What she does change, however, is the tempo. Offenbach has written carefree, challenging music for her that sparkles, but Von Stade has to use her voice these days with care. Still, her role works.
In fact, much of the show works because the music works. For that, credit Emmanuel Villaume, who conducts with the right lilt. It’s a slight waste to have Paul Groves (a daring tenor who has worked with Peter Sellars and Achim Freyer) and Constance Hauman (who is best know for her sexually charged Lulu) as a couple of dopes. And enough of her lisp already. But both prove gifted comedians. As does Rod Gilfry, the stiff Prince Paul who vies for the Grand Duchess’ hand and gets a straight-guy makeover from Baron Grog’s queer eye, played by Paul Vogt. John Cheek booms as General Boum, a two-bit Bismarck. Exaggeration is the name of the game in Anthony Laciura’s scheming Baron Puck, who has a tiresome habit of popping his hand over mouth. You get the idea.
In the end, “The Grand Duchess” probably tries a little too hard to entertain, entertain, entertain. Even the famed Can-Can from a different Offenbach operetta gets, not ineffectively, thrown in. We live in times that may need more than that from our arts institutions. But L.A. Opera is not as financially flush as it would like to be, and this will surely fill seats.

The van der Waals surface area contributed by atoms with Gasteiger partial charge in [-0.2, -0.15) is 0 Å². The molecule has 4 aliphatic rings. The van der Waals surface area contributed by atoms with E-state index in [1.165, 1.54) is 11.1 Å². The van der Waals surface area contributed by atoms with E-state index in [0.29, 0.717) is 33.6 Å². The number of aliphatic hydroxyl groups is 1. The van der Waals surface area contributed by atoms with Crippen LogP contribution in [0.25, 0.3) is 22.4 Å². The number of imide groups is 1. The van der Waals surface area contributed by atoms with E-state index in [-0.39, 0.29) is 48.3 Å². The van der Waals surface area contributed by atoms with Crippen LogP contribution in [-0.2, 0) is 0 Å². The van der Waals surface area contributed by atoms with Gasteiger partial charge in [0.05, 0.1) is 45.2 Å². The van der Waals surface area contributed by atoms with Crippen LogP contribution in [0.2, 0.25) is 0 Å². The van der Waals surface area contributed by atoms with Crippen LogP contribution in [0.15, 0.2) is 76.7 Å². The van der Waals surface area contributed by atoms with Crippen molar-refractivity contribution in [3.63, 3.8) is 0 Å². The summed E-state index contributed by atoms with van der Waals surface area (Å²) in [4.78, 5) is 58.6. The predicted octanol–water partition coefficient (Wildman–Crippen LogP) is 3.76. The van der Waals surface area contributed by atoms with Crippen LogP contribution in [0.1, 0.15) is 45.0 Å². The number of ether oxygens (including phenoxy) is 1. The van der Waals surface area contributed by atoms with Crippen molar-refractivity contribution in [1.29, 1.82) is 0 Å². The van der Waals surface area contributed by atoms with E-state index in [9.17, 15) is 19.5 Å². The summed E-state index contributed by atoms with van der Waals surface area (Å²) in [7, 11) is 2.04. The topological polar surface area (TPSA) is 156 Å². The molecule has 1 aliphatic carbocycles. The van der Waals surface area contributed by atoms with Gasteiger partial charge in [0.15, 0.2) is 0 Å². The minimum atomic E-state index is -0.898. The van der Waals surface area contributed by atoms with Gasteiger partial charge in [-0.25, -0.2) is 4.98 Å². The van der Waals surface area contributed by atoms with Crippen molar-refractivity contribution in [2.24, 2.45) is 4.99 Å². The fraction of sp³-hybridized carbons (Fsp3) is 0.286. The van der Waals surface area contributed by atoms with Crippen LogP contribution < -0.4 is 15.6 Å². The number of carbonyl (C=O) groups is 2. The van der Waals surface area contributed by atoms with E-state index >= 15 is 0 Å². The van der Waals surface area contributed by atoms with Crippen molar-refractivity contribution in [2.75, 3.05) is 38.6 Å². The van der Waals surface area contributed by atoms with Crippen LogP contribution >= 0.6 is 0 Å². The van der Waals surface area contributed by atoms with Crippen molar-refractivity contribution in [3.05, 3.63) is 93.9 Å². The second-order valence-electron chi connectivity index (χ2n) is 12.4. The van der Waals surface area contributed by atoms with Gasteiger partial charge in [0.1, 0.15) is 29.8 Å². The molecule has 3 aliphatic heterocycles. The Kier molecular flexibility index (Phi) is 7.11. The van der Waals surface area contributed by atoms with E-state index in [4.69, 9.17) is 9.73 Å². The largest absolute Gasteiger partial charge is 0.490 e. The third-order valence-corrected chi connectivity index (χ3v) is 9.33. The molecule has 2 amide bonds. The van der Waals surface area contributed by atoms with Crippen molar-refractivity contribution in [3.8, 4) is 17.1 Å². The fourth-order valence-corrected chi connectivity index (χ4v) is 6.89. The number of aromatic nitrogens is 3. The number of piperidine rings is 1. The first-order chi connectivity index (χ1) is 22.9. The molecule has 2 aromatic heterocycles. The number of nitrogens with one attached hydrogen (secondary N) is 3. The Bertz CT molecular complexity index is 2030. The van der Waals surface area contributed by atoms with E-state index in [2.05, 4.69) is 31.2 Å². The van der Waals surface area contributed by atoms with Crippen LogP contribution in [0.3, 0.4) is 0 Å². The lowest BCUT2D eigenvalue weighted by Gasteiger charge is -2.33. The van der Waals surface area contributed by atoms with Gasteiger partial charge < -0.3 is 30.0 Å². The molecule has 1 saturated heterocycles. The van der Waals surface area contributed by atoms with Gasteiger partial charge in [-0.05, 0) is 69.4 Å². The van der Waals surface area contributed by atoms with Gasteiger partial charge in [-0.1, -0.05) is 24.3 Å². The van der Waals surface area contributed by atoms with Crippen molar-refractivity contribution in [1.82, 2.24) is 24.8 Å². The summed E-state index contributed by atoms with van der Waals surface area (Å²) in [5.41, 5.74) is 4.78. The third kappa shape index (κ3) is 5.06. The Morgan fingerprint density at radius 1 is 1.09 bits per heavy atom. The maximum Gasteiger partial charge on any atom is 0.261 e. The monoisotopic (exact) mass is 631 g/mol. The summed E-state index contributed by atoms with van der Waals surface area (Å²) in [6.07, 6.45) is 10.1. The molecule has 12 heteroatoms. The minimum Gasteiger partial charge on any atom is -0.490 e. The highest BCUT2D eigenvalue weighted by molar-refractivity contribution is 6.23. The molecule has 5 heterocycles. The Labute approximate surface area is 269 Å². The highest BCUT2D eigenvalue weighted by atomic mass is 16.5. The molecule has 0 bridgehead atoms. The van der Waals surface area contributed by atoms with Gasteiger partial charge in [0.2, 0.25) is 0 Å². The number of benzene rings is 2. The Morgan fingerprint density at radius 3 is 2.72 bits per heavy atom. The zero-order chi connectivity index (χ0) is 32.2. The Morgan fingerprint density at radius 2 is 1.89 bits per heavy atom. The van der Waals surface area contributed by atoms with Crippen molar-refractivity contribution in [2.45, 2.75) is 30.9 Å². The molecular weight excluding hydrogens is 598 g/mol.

Two things, though, I wished for Saturday. First, something more than fun, fun, fun, when the news shows us so much suffering (say a bit of Katrina fund-raising). Second, an acknowledgement from the Music Center that it has got to go out and raise a couple of million dollars for a new sound system in the Dorothy Chandler Pavilion. The dialogue is amplified, the music is not, and that proved the worst of both worlds Saturday. The dialogue sounded as though it came out of tin cans. The singing sounded undernourished. In situations like this, both should be amplified, and well.
Oh, and one other thing. Nothing is gained by singing in French.
‘The Grand Duchess’
Where: Los Angeles Opera at the Dorothy Chandler Pavilion, 135 N. Grand Ave., L.A.
When: 7:30 Thursday, Sept. 22 and 28; 2 p.m. Sunday and Sept. 25; 8 p.m. Oct. 1
Contact: (213) 972-8001 or